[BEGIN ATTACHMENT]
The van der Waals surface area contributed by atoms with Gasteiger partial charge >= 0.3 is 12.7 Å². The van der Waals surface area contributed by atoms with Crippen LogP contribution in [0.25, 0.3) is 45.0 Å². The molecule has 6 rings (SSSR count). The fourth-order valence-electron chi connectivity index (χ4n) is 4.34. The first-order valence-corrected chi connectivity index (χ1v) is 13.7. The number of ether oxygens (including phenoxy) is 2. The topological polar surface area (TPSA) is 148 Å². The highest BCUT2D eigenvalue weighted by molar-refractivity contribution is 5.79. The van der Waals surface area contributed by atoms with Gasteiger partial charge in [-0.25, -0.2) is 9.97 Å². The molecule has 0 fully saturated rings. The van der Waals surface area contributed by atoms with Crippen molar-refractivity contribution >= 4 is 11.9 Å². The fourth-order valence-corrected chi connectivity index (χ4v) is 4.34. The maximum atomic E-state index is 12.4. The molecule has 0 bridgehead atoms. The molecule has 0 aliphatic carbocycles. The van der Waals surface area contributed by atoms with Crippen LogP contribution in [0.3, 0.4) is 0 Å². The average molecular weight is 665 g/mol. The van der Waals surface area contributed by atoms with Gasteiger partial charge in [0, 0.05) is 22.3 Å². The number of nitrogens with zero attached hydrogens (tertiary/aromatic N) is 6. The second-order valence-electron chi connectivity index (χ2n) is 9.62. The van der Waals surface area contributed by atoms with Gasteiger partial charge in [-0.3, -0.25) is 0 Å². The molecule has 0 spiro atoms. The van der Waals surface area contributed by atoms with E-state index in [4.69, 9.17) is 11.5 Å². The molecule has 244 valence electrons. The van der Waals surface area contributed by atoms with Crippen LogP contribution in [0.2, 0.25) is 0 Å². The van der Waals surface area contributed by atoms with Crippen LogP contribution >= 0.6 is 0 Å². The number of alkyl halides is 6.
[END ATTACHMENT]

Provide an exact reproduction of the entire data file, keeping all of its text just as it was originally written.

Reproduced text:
The van der Waals surface area contributed by atoms with Gasteiger partial charge >= 0.3 is 12.7 Å². The van der Waals surface area contributed by atoms with Crippen LogP contribution in [0.25, 0.3) is 45.0 Å². The molecule has 6 rings (SSSR count). The fourth-order valence-electron chi connectivity index (χ4n) is 4.34. The first-order valence-corrected chi connectivity index (χ1v) is 13.7. The number of ether oxygens (including phenoxy) is 2. The topological polar surface area (TPSA) is 148 Å². The highest BCUT2D eigenvalue weighted by molar-refractivity contribution is 5.79. The van der Waals surface area contributed by atoms with Gasteiger partial charge in [-0.25, -0.2) is 9.97 Å². The molecule has 0 fully saturated rings. The van der Waals surface area contributed by atoms with Crippen molar-refractivity contribution >= 4 is 11.9 Å². The fourth-order valence-corrected chi connectivity index (χ4v) is 4.34. The maximum atomic E-state index is 12.4. The molecule has 0 bridgehead atoms. The molecule has 0 aliphatic carbocycles. The van der Waals surface area contributed by atoms with Crippen LogP contribution in [0.3, 0.4) is 0 Å². The average molecular weight is 665 g/mol. The van der Waals surface area contributed by atoms with Gasteiger partial charge in [0, 0.05) is 22.3 Å². The number of nitrogens with zero attached hydrogens (tertiary/aromatic N) is 6. The second-order valence-electron chi connectivity index (χ2n) is 9.62. The van der Waals surface area contributed by atoms with Gasteiger partial charge in [-0.3, -0.25) is 0 Å². The molecule has 0 spiro atoms. The van der Waals surface area contributed by atoms with E-state index in [4.69, 9.17) is 11.5 Å². The molecule has 244 valence electrons. The van der Waals surface area contributed by atoms with Crippen LogP contribution in [0.2, 0.25) is 0 Å². The van der Waals surface area contributed by atoms with Crippen LogP contribution >= 0.6 is 0 Å². The number of alkyl halides is 6.